8. See this as an obstacle to be overcome

As Helen Keller once said,

“Character cannot be developed in ease and quiet. Only through experiences of trial and suffering can the soul be strengthened, vision cleared, ambition inspired and success achieved.”

Whatever you’re facing right now, see it as an obstacle to be overcome. In every worthy endeavor, there’ll always be countless obstacles that emerge along the way. These obstacles are what separate the people who make it, and those who don’t. If you’re able to push through and overcome them, you’ll emerge a stronger person than before. It’ll be harder for anything to get you down in the future.

9. Analyze the situation – Focus on actionable steps

In every setback, there are going to be things that can’t be reversed since they have already occurred. You want to focus on things that can still be changed (salvageable) vs. things that have already happened and can’t be changed. The only time the situation changes is when you take steps to improve it. Rather than cry over spilt milk, work through your situation:

  1. What’s the situation?
  2. What’s stressing you about this situation?
  3. What are the next steps that’ll help you resolve them?
  4. Take action on your next steps!

After you have identified your next steps, act on them. The key here is to focus on the actionable steps, not the inactionable steps. It’s about regaining control over the situation through direct action.

10. Identify how it occurred (so it won’t occur again next time)

A lot of times we react to our problems. The problem occurs, and we try to make the best out of what has happened within the context. While developing a healthy coping mechanism is important (which is what the other helping points are on), it’s also equally important, if not more, to understand how the problem arose. This way, you can work on preventing it from taking place next time, vs. dealing reactively with it.

Most of us probably think the problem is outside of our control, but reality is most of the times it’s fully preventable. It’s just a matter of how much responsibility you take over the problem.

For example, for someone who can’t get a cab for work in the morning, he/she may see the problem as a lack of cabs in the country, or bad luck. However, if you trace to the root of the problem, it’s probably more to do with (a) Having unrealistic expectations of the length of time to get a cab. He/she should budget more time for waiting for a cab next time. (b) Oversleeping, because he/she was too tired from working late the previous day. He/she should allocate enough time for rest next time. He/she should also pick up better time management skills, so as to finish work in lesser time.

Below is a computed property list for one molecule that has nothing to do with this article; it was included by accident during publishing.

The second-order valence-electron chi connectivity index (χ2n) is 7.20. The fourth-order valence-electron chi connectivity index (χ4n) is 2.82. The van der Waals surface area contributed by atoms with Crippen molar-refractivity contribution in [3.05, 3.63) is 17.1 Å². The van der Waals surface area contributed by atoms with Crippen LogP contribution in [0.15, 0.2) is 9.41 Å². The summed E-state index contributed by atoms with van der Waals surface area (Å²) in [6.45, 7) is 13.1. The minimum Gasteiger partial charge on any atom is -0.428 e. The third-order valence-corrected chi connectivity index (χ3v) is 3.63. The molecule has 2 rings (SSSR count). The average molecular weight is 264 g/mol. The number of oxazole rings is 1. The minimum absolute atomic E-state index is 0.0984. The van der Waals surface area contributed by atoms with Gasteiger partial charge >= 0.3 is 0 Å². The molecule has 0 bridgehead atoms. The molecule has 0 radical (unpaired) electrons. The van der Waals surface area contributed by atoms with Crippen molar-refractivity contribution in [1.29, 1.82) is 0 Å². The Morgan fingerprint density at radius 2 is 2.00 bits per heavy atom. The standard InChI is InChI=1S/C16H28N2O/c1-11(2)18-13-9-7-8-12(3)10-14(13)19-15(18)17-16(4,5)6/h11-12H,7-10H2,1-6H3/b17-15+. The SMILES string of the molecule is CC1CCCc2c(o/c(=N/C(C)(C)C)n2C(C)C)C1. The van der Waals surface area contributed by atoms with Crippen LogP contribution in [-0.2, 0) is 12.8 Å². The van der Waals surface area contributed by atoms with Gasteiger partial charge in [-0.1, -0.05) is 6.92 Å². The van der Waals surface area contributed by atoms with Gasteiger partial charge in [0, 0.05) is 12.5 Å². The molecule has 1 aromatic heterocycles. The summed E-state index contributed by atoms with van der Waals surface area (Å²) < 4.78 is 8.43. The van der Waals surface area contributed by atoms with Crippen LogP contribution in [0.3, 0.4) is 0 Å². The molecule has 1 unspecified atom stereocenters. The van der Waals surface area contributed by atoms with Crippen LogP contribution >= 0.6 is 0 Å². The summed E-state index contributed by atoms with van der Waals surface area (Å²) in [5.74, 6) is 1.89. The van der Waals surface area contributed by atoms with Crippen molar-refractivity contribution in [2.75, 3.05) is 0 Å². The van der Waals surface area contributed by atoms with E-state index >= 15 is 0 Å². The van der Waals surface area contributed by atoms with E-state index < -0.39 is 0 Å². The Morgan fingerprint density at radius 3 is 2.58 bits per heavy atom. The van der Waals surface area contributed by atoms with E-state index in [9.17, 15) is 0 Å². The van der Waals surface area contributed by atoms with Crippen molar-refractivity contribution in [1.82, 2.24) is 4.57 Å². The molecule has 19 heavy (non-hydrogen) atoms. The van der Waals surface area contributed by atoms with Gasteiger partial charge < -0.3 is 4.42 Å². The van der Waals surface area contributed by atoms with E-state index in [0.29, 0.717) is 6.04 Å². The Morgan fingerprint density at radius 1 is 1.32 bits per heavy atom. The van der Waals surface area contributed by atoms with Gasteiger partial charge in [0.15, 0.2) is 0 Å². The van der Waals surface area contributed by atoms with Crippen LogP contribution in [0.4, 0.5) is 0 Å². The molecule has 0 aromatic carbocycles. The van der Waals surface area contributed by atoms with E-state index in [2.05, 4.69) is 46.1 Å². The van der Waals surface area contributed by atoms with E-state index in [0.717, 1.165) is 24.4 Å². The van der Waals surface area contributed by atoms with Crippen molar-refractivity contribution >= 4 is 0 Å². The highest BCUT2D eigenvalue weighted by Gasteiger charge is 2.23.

11. Realize the situation can be a lot worse

No matter how bad the situation is, it can always be much worse. A plus point vs. negative point analysis will help you realize that.

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12. Do your best, but don’t kill yourself over it

No matter how bad your situation may seem, do your best, but don’t kill yourself over it. Life is too beautiful to worry so much over daily issues. Take a step back (#1), give yourself a break if you need to (#6), and do what you can within your means (#9). Everything else will unfold accordingly. Worrying too much about the outcome isn’t going to change things or make your life any better.

13. Pick out the learning points from the encounter

There’s something to learn from every encounter. What have you learned from this situation? What lessons have you taken away?

After you identify your learning points, think about how you’re going to apply them moving forward. With this, you’ve clearly gained something from this encounter. You’ve walked away a stronger, wiser, better person, with more life lessons to draw from in the future.

Get the manifesto version of this article: [Manifesto] What To Do When Things Don’t Go Your Way

Featured photo credit: Alice Donovan Rouse via unsplash.com